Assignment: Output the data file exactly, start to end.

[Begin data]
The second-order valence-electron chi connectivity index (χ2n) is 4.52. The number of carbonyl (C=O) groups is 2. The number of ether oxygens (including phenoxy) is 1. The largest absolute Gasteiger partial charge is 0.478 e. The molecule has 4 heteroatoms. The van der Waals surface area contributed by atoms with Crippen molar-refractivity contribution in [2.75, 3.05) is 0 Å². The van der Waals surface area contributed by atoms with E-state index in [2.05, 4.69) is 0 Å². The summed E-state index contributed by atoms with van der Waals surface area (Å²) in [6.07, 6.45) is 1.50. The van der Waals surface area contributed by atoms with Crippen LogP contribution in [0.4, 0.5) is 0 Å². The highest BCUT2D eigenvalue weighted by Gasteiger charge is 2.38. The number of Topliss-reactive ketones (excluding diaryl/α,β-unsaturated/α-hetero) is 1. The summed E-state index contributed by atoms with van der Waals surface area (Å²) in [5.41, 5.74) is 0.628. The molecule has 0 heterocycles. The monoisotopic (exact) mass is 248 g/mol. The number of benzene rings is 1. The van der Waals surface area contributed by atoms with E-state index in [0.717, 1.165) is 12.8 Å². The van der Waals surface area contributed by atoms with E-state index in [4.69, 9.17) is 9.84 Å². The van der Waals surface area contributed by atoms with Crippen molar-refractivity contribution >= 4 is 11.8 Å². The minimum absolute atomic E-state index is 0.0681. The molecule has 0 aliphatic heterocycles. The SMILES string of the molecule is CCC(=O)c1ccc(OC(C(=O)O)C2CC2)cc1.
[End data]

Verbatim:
The second-order valence-electron chi connectivity index (χ2n) is 4.52. The number of carbonyl (C=O) groups is 2. The number of ether oxygens (including phenoxy) is 1. The largest absolute Gasteiger partial charge is 0.478 e. The molecule has 4 heteroatoms. The van der Waals surface area contributed by atoms with Crippen molar-refractivity contribution in [2.75, 3.05) is 0 Å². The van der Waals surface area contributed by atoms with E-state index in [2.05, 4.69) is 0 Å². The summed E-state index contributed by atoms with van der Waals surface area (Å²) in [6.07, 6.45) is 1.50. The van der Waals surface area contributed by atoms with Crippen LogP contribution in [0.4, 0.5) is 0 Å². The highest BCUT2D eigenvalue weighted by Gasteiger charge is 2.38. The number of Topliss-reactive ketones (excluding diaryl/α,β-unsaturated/α-hetero) is 1. The summed E-state index contributed by atoms with van der Waals surface area (Å²) in [5.41, 5.74) is 0.628. The molecule has 0 heterocycles. The monoisotopic (exact) mass is 248 g/mol. The number of benzene rings is 1. The van der Waals surface area contributed by atoms with E-state index in [0.717, 1.165) is 12.8 Å². The van der Waals surface area contributed by atoms with E-state index in [4.69, 9.17) is 9.84 Å². The van der Waals surface area contributed by atoms with Crippen molar-refractivity contribution >= 4 is 11.8 Å². The minimum absolute atomic E-state index is 0.0681. The molecule has 0 aliphatic heterocycles. The SMILES string of the molecule is CCC(=O)c1ccc(OC(C(=O)O)C2CC2)cc1.